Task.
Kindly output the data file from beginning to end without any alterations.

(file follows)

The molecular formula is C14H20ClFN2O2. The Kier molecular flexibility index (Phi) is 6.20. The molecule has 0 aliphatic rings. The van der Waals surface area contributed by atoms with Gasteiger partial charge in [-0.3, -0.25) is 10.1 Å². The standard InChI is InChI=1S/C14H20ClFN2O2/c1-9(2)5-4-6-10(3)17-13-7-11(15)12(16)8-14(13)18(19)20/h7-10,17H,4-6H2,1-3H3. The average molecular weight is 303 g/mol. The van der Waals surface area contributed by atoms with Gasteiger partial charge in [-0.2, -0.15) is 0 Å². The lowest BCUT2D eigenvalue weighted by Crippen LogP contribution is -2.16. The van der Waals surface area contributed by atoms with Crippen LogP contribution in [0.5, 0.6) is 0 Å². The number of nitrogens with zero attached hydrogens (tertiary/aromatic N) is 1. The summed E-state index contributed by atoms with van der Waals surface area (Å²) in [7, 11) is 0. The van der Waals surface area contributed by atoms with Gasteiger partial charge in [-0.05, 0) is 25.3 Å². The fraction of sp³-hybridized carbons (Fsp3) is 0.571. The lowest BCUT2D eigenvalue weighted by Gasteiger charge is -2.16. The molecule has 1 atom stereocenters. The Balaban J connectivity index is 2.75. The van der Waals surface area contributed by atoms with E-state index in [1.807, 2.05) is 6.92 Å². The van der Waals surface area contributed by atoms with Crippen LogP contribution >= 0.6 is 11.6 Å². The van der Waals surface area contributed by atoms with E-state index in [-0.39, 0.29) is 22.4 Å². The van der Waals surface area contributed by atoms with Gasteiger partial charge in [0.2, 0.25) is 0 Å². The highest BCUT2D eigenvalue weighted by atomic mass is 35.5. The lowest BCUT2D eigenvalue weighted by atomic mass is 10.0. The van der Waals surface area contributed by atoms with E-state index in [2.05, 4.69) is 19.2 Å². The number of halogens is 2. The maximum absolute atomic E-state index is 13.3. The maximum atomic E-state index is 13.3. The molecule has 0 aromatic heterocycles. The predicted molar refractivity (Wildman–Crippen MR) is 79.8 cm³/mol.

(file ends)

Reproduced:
The molecular formula is C14H20ClFN2O2. The Kier molecular flexibility index (Phi) is 6.20. The molecule has 0 aliphatic rings. The van der Waals surface area contributed by atoms with Gasteiger partial charge in [-0.3, -0.25) is 10.1 Å². The standard InChI is InChI=1S/C14H20ClFN2O2/c1-9(2)5-4-6-10(3)17-13-7-11(15)12(16)8-14(13)18(19)20/h7-10,17H,4-6H2,1-3H3. The average molecular weight is 303 g/mol. The van der Waals surface area contributed by atoms with Gasteiger partial charge in [-0.2, -0.15) is 0 Å². The lowest BCUT2D eigenvalue weighted by Crippen LogP contribution is -2.16. The van der Waals surface area contributed by atoms with Crippen LogP contribution in [0.5, 0.6) is 0 Å². The number of nitrogens with zero attached hydrogens (tertiary/aromatic N) is 1. The summed E-state index contributed by atoms with van der Waals surface area (Å²) in [7, 11) is 0. The van der Waals surface area contributed by atoms with Gasteiger partial charge in [-0.05, 0) is 25.3 Å². The fraction of sp³-hybridized carbons (Fsp3) is 0.571. The lowest BCUT2D eigenvalue weighted by Gasteiger charge is -2.16. The molecule has 1 atom stereocenters. The Balaban J connectivity index is 2.75. The van der Waals surface area contributed by atoms with E-state index in [1.807, 2.05) is 6.92 Å². The van der Waals surface area contributed by atoms with Crippen LogP contribution >= 0.6 is 11.6 Å². The van der Waals surface area contributed by atoms with E-state index in [-0.39, 0.29) is 22.4 Å². The van der Waals surface area contributed by atoms with Gasteiger partial charge in [0.2, 0.25) is 0 Å². The highest BCUT2D eigenvalue weighted by atomic mass is 35.5. The lowest BCUT2D eigenvalue weighted by atomic mass is 10.0. The van der Waals surface area contributed by atoms with E-state index in [2.05, 4.69) is 19.2 Å². The number of halogens is 2. The maximum absolute atomic E-state index is 13.3. The maximum atomic E-state index is 13.3. The molecule has 0 aromatic heterocycles. The predicted molar refractivity (Wildman–Crippen MR) is 79.8 cm³/mol.